The primary goal ofthis researcin is to evaluate the impact of prenatal exposure to polycyclic aromatic hydrocarbans (PAHs) on genome-wide epigenetic methylation patterns measured in cord blood samples of sibling-pairs. In utero exposure to PAHs, which are common traffic-related air pollutants, is an established risk factor for adverse birth outcomes, neurodevelopmental deficits, the development of childhood asthma, and markers of precancerous DNA damage. Epigenetic changes, including CpG methylation, are potential mechanisms by which environmental exposures like PAH can alter gene expression, leading to these adverse outcomes. However, it is also clear that some observed differences in methylation measured in umbilical cord blood are the result of factors other than prenatal PAH exposure. During the independent phase ofthis K99-R00 award, I propose to use the techniques I have learned during the mentored phase to explore the association between prenatal PAH exposure and epigenetic changes by comparing the methylation signature of full and half siblings. Using a paired approach, this design enables a more careful assessment ofthe impact of PAH exposure on epigenetic markers by controlling unmeasured confounding resulting from partially shared environmental, epigenetic, and genetic characteristics of siblings, which is not possible in a study of unrelated children.
The specific aims are to: 1) compare the genome-wide methylation patterns in the cord blood samples of full and half siblings using bioinformatics methods;2) evaluate the effect of prenatal PAH exposure on the epigenetic methylation signatures of sibling-pairs;3) explore the association between birth outcomes, including gestational age, birth weight, birth length, and head circumference and PAH-related epigenetic methylation patterns in sibling-pairs;4) explore whether PAH-related epigenetic methylation signatures mediate the observed relationship between prenatal PAH exposure and adverse birth outcomes in sibling-pairs;and 5) To evaluate the association between PAH-related methylation patterns measured in cord blood and three year developmental outcomes.

Public Health Relevance

Prenatal exposure to PAHs has been associated with a variety of adverse postnatal health effects;these effects may be mediated by changes in DNA methylation patterns. By improving our understanding of the mechanism by which prenatal PAH exposure influences health, potentially by altering DNA methylation in cord blood, we can support claims of causation, giving more credence to policies aimed to reduce exposure.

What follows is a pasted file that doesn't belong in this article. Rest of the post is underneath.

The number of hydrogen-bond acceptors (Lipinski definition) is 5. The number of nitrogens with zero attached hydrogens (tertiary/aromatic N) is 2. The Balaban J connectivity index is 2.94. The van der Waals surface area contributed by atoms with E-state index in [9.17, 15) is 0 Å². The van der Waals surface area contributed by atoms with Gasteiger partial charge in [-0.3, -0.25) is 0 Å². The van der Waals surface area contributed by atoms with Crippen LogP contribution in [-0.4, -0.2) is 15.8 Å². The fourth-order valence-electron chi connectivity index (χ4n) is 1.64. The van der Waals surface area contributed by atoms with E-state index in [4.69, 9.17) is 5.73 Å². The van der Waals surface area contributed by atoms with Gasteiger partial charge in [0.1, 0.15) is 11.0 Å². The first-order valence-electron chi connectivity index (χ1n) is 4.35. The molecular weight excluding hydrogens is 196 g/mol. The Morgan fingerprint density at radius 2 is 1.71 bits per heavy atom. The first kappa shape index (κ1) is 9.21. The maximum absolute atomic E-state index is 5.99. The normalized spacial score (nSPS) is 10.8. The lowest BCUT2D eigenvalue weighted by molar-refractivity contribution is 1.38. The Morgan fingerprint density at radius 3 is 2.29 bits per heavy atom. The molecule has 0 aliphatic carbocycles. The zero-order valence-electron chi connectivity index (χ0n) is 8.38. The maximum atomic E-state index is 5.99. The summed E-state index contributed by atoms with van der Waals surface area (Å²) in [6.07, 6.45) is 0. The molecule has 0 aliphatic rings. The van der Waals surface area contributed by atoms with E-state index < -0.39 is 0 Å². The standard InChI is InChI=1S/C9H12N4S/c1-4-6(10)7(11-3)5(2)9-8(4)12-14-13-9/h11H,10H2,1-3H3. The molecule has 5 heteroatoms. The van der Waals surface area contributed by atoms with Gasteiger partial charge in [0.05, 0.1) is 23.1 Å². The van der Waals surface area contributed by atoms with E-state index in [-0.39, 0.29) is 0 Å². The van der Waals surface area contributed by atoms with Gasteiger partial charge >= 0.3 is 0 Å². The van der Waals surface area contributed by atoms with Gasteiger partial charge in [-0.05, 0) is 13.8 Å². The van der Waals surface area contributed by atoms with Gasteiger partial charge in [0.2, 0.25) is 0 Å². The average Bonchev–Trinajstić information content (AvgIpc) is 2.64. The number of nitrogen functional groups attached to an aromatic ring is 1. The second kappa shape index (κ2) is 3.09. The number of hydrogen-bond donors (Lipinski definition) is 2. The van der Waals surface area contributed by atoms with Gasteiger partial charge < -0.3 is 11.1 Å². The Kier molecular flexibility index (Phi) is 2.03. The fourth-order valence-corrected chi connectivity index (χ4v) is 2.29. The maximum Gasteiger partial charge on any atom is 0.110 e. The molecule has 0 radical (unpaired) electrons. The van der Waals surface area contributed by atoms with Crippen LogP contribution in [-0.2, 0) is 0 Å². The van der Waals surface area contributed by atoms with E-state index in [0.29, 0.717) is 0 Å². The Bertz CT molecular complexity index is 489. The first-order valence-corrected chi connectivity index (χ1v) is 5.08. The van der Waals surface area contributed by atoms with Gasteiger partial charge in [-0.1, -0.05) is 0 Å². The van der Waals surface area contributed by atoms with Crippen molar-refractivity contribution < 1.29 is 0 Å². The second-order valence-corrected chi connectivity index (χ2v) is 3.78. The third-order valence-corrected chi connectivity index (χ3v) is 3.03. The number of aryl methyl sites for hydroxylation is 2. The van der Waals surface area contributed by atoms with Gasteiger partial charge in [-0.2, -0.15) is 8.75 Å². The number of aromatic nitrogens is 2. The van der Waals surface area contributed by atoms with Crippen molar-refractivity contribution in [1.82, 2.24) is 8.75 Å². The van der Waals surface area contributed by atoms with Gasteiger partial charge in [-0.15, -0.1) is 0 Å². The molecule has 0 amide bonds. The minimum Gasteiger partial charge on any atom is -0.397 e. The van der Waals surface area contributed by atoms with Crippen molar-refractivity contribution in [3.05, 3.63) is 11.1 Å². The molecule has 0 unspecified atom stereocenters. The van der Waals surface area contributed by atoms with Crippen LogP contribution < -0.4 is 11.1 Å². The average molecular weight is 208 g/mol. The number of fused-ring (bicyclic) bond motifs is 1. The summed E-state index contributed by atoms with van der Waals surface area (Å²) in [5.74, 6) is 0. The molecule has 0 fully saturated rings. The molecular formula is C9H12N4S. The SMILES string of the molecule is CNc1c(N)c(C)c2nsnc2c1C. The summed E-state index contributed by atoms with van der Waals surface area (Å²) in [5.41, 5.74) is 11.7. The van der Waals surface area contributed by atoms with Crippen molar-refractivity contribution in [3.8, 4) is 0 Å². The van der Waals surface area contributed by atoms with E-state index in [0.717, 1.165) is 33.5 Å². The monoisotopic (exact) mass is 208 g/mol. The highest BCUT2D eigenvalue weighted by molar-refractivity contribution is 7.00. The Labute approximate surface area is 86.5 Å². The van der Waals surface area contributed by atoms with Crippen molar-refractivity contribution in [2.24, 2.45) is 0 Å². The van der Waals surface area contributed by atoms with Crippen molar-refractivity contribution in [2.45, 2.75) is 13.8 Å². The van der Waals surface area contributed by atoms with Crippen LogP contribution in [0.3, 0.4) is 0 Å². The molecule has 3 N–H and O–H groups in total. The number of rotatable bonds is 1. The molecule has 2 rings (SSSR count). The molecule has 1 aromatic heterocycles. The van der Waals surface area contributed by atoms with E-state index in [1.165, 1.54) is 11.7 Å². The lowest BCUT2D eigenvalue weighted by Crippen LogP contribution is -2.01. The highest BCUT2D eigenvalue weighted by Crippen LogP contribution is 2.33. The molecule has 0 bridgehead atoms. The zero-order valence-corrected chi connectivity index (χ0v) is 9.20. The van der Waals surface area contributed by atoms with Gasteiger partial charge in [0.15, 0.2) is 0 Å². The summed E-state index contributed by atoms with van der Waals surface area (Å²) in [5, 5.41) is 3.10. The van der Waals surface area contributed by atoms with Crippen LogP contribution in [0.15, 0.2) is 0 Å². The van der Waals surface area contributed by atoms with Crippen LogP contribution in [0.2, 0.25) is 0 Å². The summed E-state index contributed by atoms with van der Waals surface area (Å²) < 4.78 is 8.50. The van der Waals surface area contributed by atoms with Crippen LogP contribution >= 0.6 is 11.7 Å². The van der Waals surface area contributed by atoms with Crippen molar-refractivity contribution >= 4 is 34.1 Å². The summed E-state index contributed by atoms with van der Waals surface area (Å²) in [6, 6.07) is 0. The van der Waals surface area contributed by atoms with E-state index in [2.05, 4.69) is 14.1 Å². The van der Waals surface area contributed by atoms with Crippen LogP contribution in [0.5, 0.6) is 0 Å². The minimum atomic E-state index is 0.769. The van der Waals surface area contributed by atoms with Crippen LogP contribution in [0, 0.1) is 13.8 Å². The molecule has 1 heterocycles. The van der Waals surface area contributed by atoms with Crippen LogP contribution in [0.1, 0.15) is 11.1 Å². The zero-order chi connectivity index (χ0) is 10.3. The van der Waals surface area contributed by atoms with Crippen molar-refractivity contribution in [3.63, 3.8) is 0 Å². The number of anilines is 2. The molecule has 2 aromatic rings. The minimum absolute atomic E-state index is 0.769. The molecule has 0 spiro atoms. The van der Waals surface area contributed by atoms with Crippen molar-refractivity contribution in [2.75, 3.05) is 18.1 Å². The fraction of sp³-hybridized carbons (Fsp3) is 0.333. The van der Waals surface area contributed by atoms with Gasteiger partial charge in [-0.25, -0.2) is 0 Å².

Agency
National Institute of Health (NIH)
Institute
National Institute of Environmental Health Sciences (NIEHS)
Type
Research Transition Award (R00)
Project #
5R00ES017051-04
Application #
8209069
Study Section
Special Emphasis Panel (NSS)
Program Officer
Tyson, Frederick L
Project Start
2011-01-01
Project End
2013-12-31
Budget Start
2012-01-01
Budget End
2012-12-31
Support Year
4
Fiscal Year
2012
Total Cost
$248,999
Indirect Cost
$87,524
Name
Columbia University (N.Y.)
Department
Public Health & Prev Medicine
Type
Schools of Public Health
DUNS #
621889815
City
New York
State
NY
Country
United States
Zip Code
10032
Abid, Zaynah; Roy, Ananya; Herbstman, Julie B et al. (2014) Urinary polycyclic aromatic hydrocarbon metabolites and attention/deficit hyperactivity disorder, learning disability, and special education in U.S. children aged 6 to 15. J Environ Public Health 2014:628508
Herbstman, Julie B; Wang, Shuang; Perera, Frederica P et al. (2013) Predictors and consequences of global DNA methylation in cord blood and at three years. PLoS One 8:e72824
Perera, Frederica; Herbstman, Julie (2011) Prenatal environmental exposures, epigenetics, and disease. Reprod Toxicol 31:363-73
Guerrero-Preston, Rafael; Herbstman, Julie; Goldman, Lynn R (2011) Epigenomic biomonitors: global DNA hypomethylation as a biodosimeter of life-long environmental exposures. Epigenomics 3:1-5